"You guys treat them good, you give them a place to live, don't you?" said Harold Gonyo, 61, referring to Canada's handling of refugees.

Gonyo, who has lived at the corner of Roxham Road for 30 years, said it "has always been hot spot" for illegal border crossings.

But he, too, has noticed an increase in the past month. More than once, he's seen a van pull into his driveway; a family will scramble out, then head toward Canada. 

More recently, he said, marked taxis drive asylum seekers right to the border line.

Straddling the line in Trump country

Compared to Emerson, Man., where asylum seekers from the U.S. have to walk for hours across a barren landscape, often in brutal cold, crossing at Roxham Road is far shorter and less arduous.

But Roxham Road isn't the only spot around Champlain where it is easy for asylum seekers to cross illegally.

The area is filled with quiet country roads that end at the border line, like the one where Calvin Allen, a retired roofer, has lived for three decades.

A majority of voters in upper New York State voted for Donald Trump in the U.S. presidential election. (Benjamin Shingler/CBC)
Over the years, Allen has come across clothing, an abandoned car and even financial documents with a Florida address in the forested area by his home.

Last week, he spotted footprints going into Canada, but otherwise he hasn't noticed a huge increase in clandestine crossings.

Despite the array of options when it comes to crossing into Canada, asylum seekers appear to prefer Roxham Road

It is close to the bus station and the public road goes right up to the border line, where RCMP officers stand guard. After all, they need to be arrested in order to exploit the loophole in the Safe Third Country Agreement.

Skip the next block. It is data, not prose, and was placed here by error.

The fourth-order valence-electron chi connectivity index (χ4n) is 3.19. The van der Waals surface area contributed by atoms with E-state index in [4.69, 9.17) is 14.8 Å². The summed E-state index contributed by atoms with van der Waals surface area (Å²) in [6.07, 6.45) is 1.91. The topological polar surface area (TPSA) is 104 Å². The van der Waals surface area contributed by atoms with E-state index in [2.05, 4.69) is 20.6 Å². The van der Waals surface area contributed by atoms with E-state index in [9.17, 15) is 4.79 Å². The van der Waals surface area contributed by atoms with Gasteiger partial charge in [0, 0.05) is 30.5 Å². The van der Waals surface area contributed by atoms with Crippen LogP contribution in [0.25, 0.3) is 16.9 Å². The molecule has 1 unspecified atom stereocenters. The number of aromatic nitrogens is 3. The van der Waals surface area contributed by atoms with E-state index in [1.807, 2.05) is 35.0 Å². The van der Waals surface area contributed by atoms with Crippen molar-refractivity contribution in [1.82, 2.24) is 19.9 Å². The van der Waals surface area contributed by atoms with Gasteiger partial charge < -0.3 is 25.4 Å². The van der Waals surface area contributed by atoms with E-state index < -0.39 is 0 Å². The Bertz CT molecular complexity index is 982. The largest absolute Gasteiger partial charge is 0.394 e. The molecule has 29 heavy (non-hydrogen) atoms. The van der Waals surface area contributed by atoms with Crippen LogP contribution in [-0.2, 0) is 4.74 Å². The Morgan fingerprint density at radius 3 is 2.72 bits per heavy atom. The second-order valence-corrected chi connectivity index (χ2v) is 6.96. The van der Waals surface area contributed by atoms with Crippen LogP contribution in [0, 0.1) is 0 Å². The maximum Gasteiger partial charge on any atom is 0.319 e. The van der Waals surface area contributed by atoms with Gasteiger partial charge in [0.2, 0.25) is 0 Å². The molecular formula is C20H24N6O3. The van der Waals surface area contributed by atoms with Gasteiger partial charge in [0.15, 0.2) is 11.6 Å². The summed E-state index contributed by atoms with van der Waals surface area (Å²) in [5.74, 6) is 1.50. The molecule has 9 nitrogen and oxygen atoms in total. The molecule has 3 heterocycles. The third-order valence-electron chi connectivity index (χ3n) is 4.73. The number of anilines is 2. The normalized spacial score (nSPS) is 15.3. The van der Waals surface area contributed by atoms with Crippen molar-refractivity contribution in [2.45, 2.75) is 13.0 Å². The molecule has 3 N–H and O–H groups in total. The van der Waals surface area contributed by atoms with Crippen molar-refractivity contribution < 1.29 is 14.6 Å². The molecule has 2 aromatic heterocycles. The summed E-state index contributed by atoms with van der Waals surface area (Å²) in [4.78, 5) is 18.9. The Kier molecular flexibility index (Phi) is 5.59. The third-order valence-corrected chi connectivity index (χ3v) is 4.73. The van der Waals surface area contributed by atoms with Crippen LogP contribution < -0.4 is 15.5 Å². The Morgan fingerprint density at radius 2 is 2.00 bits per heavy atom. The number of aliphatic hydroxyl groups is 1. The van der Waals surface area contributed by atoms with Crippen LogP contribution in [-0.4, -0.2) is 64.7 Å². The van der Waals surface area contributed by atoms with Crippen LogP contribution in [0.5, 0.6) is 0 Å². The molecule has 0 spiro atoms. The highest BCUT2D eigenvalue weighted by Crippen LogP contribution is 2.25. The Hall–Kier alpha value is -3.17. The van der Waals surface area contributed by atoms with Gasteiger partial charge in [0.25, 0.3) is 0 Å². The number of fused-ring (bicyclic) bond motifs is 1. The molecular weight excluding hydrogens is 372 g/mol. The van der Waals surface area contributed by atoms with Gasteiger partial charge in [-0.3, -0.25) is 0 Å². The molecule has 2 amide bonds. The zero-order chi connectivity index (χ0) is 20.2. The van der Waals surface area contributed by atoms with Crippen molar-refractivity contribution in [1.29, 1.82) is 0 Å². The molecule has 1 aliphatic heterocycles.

Like the majority of voters in upper New York state, Allen supported Trump, explaining that he detests Hillary Clinton.

"We're all sick of the politicians," he said.

When asked why he thought some people were trying to leave the U.S., Allen said, "I've never been an immigrant, so I'm not sure what it's like."

New York is filled with quiet country roads that end at the border. (Benjamin Shingler)
Lamb, out walking with Cocoa, the German shepherd he claimed from the pound, seemed particularly mystified by the situation unfolding on Roxham Road.

One night, not long ago, a woman turned up at his door asking for help, but he couldn't understand what she was saying. "I couldn't even read her passport," he said.

"Why do they want to leave? Where are they coming from?  Why don't they want to stay and try to find a job? It's all so strange."


Benjamin Shingler is a senior writer based in Montreal, covering climate change, health and social issues. He previously worked at The Canadian Press and the New Brunswick Telegraph-Journal.